At home in South Africa there are emerging markets, too. Mr Nxasana sees the rise of a black middle class as crucial for the group’s prospects. “Just anecdotally, if you look at WesBank [an asset-based financing business] in the early 2000s, only about 5-8 per cent of new business came from the black population in terms of financing motor vehicles,” he says. “Today, that number is close to 40 or 45 per cent. Therefore, there’s been a significant growth over the last couple of years of the contribution that comes from the black population into the economy. And the same applies to home loans or other parts of our business.”

Moreover, Mr Nxasana intends to build on FirstRand’s reputation for providing finance for black empowerment deals. “It is important that black people get an opportunity to create wealth for themselves,” he says.

Although none of this is new, Mr Nxasana has already indicated that the focus will be pursued more single-mindedly. In the past, heads of the group’s subsidiaries enjoyed considerable leeway in deciding their priorities, a looseness that allowed the bank to make loss-making investments in areas such as Japanese and German property.

Mr Nxasana now says that strategic priorities will be determined at the centre. “It is a much tighter definition and a lot more co-ordinated across the business units,” he says.

Part of this strategy includes bringing in more black and Asian managers so that the group will better reflect and understand the markets in which it is operating. Although this will take time, Mr Nxasana says that efforts – such as the provision of grants to black students studying chartered accountancy and other financial disciplines – has picked up speed and been given more focus since his arrival. And despite dipping profits, the amounts contributed to social responsibility programmes have increased.

More generally, Mr Nxasana is insistent about the need to increase the skills and knowledge of black students, whose under-performance in areas such as maths and science is a source of acute concern to the government. And he believes that vernacular languages such as Xhosa and Zulu, which millions of South Africans speak at home, and poor teaching are a big part of the problem. “[These] languages are not that good at handling the abstract concepts of trigonometry or algebra,” says Mr Nxasana.

Few business leaders are in a better position to make that judgment. In the 1960s and 1970s, when he was growing up in KwaZulu-Natal, Mr Nxasana says he was able to surmount these obstacles because his father was a science teacher. The answer today though could lie in the development of more dual-language teaching materials, an option that a charity – which Mr Nxasana chairs – is exploring. “We really [need to] sort out the schooling system so that we can, as a country, produce a lot more skills in engineering, in accountancy, in marketing, and in medicine and so on,” he says. “Language is the biggest impediment by far.”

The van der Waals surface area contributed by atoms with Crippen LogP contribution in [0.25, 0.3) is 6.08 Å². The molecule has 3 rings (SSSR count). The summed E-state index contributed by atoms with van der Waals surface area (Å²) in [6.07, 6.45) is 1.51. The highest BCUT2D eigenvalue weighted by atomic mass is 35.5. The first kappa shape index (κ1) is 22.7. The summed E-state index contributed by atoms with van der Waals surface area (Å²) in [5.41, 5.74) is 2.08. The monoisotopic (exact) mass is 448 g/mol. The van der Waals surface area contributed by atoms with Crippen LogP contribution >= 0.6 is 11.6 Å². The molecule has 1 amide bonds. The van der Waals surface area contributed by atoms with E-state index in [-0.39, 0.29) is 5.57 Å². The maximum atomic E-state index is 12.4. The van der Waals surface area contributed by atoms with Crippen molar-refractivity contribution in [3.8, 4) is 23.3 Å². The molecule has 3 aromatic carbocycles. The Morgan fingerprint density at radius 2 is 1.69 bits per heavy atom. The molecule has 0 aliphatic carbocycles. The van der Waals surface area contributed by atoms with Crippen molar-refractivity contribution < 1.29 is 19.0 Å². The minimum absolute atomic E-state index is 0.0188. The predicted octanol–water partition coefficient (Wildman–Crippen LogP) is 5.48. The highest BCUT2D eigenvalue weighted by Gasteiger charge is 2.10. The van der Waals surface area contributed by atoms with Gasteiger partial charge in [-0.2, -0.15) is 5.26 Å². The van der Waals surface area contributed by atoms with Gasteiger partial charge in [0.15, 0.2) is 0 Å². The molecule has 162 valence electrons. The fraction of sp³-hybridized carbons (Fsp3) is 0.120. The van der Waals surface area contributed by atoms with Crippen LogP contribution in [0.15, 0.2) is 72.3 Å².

These changes will not happen overnight but Mr Nxasana’s experience has taught him the virtue of patience. His time at Fort Hare University coincided with an upsurge of violent protests among black youth, and teaching was frequently interrupted. “There were running battles with the police and tear gas everywhere,” he says. “At the end of the first year we ended up in prison.”

In spite of recent unrest, South Africa is today much more stable politically, a context that can help advance the kind of economic and social changes that have accompanied Mr Nxasana’s own ascent.

Copyright The Financial Times Limited 2009.

OMANBA

Re: Twi Algebra

The argument of local/tribal parlance impacting on our scientific abilities can only hold only if we study, write and speak with that all in one go. Certainly not the case when we use universally acclaimed languages of say English and French in society frequently in schools, homes and state.
To make an argument about development in any sector look at a country's total profile. If the country is under developed the spate and level of its highly skilled sector will be limited either in numbers or opportunities but note... it isn't always about lack of know-how.